The Legend of Kyrandia: The Hand of Fate

1993 Westwood Studios
Designed by Rick Gush
Reviewed 1997 January 26

Rating -1 Linearity narrow, segmented
Reasonability sporadic Connectivity moderate
Difficulty challenging Relevance moderate
Interface 3rd paned simple Real-time minor

Kyrandia is disappearing, rock by rock, tree by tree. You are the alchemist Zanthia, and the Mystics Council has chosen you to go to the centre of the planet to get an anchor stone, the required magic ingredient. First you must make your way to Volcania, an island that contains the passage to the centre. Once you've got the anchor stone, you must save the world.

The Hand of Fate is a standard third person perspective, drawn cartoon style adventure. It is a pretty game, with nice artwork and pleasant music. The voice acting was generally poor, very hammy, although Zanthia herself was okay. The interface has a simple one-click-for-everything style. I found myself wishing for a slightly larger inventory a few times, but it is not burdensome.

Your journey through Kyrandia is substantial and eventful, but it is bland. Kyrandia is pretty, and you meet some interesting and humourous characters, but the cloyingly cute dialogue and voice acting ruin the mood. Zanthia herself is a fine character: a contemporary, self-assured, Californian yuppie dropped into a traditional high-fantasy setting (in personality, not in the story). Some amusing characters you'll meet include a hustler octopus, a romantic yeti, and some high-brow pirates.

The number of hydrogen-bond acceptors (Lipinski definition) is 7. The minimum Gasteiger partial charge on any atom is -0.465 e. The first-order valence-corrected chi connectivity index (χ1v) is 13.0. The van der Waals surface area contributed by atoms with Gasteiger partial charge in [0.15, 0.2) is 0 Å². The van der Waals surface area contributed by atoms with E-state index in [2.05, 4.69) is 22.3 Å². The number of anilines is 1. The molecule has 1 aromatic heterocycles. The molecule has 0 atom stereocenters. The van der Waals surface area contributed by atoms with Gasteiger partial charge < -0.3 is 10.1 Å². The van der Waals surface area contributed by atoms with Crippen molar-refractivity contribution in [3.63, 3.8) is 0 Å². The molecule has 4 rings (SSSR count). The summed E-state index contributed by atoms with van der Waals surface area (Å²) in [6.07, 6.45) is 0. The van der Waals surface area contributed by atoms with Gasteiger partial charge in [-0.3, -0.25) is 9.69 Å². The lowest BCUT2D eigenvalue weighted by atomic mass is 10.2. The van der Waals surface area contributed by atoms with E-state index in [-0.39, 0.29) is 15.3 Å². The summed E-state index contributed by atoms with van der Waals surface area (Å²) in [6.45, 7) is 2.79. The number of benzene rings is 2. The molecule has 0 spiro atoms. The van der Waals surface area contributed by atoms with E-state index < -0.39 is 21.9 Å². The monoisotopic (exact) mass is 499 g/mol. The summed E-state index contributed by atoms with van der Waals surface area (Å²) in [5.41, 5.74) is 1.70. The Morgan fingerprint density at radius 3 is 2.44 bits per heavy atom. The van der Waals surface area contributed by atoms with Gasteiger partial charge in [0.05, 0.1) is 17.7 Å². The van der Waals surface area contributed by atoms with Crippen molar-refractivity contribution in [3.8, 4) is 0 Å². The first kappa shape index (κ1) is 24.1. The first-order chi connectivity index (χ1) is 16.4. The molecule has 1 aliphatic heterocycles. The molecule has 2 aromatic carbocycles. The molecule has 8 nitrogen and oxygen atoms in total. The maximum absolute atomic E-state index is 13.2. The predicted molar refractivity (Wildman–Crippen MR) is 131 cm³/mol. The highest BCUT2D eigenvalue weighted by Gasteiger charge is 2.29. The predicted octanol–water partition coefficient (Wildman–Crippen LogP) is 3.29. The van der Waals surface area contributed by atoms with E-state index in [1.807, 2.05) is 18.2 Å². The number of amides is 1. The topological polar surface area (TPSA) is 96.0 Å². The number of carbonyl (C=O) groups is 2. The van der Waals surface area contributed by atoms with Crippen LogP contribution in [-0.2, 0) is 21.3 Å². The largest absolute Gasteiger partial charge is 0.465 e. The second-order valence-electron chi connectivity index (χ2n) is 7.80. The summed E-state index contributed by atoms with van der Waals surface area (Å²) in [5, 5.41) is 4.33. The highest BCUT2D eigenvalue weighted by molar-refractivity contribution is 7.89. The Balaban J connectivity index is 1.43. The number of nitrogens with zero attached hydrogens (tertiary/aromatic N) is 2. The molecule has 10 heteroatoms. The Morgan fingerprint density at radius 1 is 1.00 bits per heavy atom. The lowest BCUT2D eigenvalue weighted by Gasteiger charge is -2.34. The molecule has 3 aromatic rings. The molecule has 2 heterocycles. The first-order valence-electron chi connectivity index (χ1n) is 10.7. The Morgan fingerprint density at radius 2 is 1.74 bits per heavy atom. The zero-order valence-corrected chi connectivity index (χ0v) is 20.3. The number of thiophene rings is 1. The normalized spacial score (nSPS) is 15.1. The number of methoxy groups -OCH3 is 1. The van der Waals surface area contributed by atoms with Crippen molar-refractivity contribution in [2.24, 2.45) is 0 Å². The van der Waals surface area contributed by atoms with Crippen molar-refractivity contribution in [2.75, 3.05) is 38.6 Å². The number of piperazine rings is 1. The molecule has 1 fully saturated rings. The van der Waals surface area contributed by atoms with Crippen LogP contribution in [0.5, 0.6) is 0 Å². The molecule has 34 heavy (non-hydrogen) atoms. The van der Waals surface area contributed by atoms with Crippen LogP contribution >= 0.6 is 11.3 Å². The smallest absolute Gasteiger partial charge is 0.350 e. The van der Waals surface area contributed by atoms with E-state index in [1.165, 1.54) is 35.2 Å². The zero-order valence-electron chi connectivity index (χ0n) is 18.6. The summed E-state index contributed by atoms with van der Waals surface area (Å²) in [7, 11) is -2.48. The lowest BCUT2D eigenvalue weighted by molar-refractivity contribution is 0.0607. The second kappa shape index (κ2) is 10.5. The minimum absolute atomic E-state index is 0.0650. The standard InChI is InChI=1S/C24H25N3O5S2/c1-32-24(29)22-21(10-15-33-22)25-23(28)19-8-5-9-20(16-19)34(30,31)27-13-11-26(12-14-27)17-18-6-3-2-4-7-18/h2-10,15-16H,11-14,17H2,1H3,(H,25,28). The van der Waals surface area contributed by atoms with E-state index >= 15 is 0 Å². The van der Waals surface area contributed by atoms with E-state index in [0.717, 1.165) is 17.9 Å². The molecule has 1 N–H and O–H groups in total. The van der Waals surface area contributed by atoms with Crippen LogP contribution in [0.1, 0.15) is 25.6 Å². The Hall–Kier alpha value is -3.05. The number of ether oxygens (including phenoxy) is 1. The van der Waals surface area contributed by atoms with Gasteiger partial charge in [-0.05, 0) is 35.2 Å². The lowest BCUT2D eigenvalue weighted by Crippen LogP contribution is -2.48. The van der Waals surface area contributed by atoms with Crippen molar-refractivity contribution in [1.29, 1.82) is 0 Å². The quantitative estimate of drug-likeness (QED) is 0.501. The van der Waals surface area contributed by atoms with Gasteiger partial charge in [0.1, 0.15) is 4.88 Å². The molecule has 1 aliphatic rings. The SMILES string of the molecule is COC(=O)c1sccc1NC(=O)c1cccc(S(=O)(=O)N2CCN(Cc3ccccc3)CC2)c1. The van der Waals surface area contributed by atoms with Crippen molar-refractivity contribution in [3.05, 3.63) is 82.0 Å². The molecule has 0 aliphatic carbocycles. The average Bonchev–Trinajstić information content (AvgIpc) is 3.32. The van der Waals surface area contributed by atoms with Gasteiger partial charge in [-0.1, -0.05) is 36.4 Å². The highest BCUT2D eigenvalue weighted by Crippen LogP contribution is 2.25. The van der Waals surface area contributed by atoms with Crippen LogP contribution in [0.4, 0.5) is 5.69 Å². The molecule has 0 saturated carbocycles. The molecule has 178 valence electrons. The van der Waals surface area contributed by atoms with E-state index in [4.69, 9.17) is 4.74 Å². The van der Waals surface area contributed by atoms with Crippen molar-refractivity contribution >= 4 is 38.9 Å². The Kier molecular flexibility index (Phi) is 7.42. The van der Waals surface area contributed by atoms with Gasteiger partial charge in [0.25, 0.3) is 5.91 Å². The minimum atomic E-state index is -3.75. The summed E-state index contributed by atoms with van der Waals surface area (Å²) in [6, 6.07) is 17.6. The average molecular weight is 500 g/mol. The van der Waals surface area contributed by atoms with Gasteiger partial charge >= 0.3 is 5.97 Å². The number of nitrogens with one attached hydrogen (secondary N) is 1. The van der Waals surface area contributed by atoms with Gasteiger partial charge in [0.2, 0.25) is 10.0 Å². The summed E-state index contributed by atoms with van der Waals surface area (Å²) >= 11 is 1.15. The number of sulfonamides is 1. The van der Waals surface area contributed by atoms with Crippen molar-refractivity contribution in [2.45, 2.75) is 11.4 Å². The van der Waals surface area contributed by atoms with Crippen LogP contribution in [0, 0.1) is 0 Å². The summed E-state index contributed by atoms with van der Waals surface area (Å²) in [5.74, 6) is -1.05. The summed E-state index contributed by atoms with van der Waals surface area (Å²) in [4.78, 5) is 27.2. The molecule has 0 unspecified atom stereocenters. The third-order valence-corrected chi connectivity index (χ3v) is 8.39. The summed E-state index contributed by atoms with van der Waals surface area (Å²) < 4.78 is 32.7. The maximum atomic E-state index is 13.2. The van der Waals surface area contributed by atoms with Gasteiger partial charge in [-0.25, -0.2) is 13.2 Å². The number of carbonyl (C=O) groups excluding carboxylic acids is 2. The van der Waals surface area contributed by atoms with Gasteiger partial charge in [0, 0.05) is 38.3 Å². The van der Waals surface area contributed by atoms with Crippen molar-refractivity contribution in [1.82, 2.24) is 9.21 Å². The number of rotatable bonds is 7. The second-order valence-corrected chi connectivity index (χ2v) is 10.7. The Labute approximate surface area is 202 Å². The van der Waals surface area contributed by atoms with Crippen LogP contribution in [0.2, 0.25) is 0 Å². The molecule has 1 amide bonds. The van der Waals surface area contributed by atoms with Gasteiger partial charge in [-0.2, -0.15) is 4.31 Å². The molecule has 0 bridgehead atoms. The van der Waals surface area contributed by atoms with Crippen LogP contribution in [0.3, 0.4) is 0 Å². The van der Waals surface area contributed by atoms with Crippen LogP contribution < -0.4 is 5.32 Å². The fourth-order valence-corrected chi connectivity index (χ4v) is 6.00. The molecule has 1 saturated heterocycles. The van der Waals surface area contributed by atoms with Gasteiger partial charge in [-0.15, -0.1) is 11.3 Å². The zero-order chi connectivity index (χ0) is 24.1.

The challenges work within the story. Many revolve around collecting ingredients for potions, and then using the potion correctly. They are mostly inventory based, lacking in originality. There are a few puzzles that stand out as irrelevant, including a Towers of Hanoi and an out-of-place door lock. There is a brief, casual real-time combat to end the game: three or four clicks with a few seconds to decide on each.

While most are fairly easy, there are several more difficult challenges. There are also several questionable challenges, at least one being outright silly. The linear nature of the game guides you through these, giving you few alternatives to consider at each challenge so you'll soon guess the solution. Unfortunately, there seems to be a dead-end: deliver your mail promptly. There may be others, too, if you don't aide your not-so-secret admirer. At least there are no mazes or slider puzzles.

Excepting the voices and dialogue, The Hand of Fate is a very well made game. It's primary failing is a lack of creativity, in both story and challenges. Less jaded adventurers (e.g., children) might enjoy the story. Novice adventurers should find the puzzles a nice mix between encouraging and challenging.

Beware! Here are some spoiler-ridden notes on the game. They're only recommended for people who have played the game and want to see some of my rationale for my evaluations.

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    David Tanguay's Game Reviews
    Here's a description of all the gobbledygook in these reviews. It's also a bit of an essay on the nature of adventure games.